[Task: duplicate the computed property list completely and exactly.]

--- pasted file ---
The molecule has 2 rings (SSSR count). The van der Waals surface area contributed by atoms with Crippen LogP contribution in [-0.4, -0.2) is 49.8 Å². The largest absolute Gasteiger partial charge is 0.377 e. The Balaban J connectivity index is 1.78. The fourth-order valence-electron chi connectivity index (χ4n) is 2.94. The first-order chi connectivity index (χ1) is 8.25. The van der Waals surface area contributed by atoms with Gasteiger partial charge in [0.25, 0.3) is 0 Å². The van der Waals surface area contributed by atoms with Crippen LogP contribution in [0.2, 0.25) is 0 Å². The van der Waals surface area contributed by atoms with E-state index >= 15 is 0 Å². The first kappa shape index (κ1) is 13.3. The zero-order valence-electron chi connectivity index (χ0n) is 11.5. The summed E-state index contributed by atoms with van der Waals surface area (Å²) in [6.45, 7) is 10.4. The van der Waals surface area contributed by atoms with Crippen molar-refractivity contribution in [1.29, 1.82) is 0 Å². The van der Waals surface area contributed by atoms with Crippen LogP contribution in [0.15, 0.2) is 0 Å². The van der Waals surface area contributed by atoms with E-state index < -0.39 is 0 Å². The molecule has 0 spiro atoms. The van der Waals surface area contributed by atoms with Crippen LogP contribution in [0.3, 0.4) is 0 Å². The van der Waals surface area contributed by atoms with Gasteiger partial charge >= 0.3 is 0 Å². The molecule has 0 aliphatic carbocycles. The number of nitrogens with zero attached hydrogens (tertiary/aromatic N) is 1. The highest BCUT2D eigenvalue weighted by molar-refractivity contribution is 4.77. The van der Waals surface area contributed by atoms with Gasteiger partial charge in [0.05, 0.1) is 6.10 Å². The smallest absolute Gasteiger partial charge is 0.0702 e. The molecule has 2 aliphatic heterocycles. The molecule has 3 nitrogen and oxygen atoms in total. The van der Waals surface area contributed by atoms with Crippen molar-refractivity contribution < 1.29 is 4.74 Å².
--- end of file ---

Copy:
The molecule has 2 rings (SSSR count). The van der Waals surface area contributed by atoms with Crippen LogP contribution in [-0.4, -0.2) is 49.8 Å². The largest absolute Gasteiger partial charge is 0.377 e. The Balaban J connectivity index is 1.78. The fourth-order valence-electron chi connectivity index (χ4n) is 2.94. The first-order chi connectivity index (χ1) is 8.25. The van der Waals surface area contributed by atoms with Gasteiger partial charge in [0.25, 0.3) is 0 Å². The van der Waals surface area contributed by atoms with Crippen LogP contribution in [0.2, 0.25) is 0 Å². The van der Waals surface area contributed by atoms with E-state index >= 15 is 0 Å². The first kappa shape index (κ1) is 13.3. The zero-order valence-electron chi connectivity index (χ0n) is 11.5. The summed E-state index contributed by atoms with van der Waals surface area (Å²) in [6.45, 7) is 10.4. The van der Waals surface area contributed by atoms with Crippen molar-refractivity contribution in [1.29, 1.82) is 0 Å². The van der Waals surface area contributed by atoms with Crippen LogP contribution in [0.15, 0.2) is 0 Å². The van der Waals surface area contributed by atoms with E-state index < -0.39 is 0 Å². The molecule has 0 spiro atoms. The van der Waals surface area contributed by atoms with Crippen LogP contribution in [0.3, 0.4) is 0 Å². The van der Waals surface area contributed by atoms with Gasteiger partial charge >= 0.3 is 0 Å². The molecule has 0 aliphatic carbocycles. The number of nitrogens with zero attached hydrogens (tertiary/aromatic N) is 1. The highest BCUT2D eigenvalue weighted by molar-refractivity contribution is 4.77. The van der Waals surface area contributed by atoms with Gasteiger partial charge in [0.05, 0.1) is 6.10 Å². The smallest absolute Gasteiger partial charge is 0.0702 e. The molecule has 2 aliphatic heterocycles. The molecule has 3 nitrogen and oxygen atoms in total. The van der Waals surface area contributed by atoms with Crippen molar-refractivity contribution < 1.29 is 4.74 Å².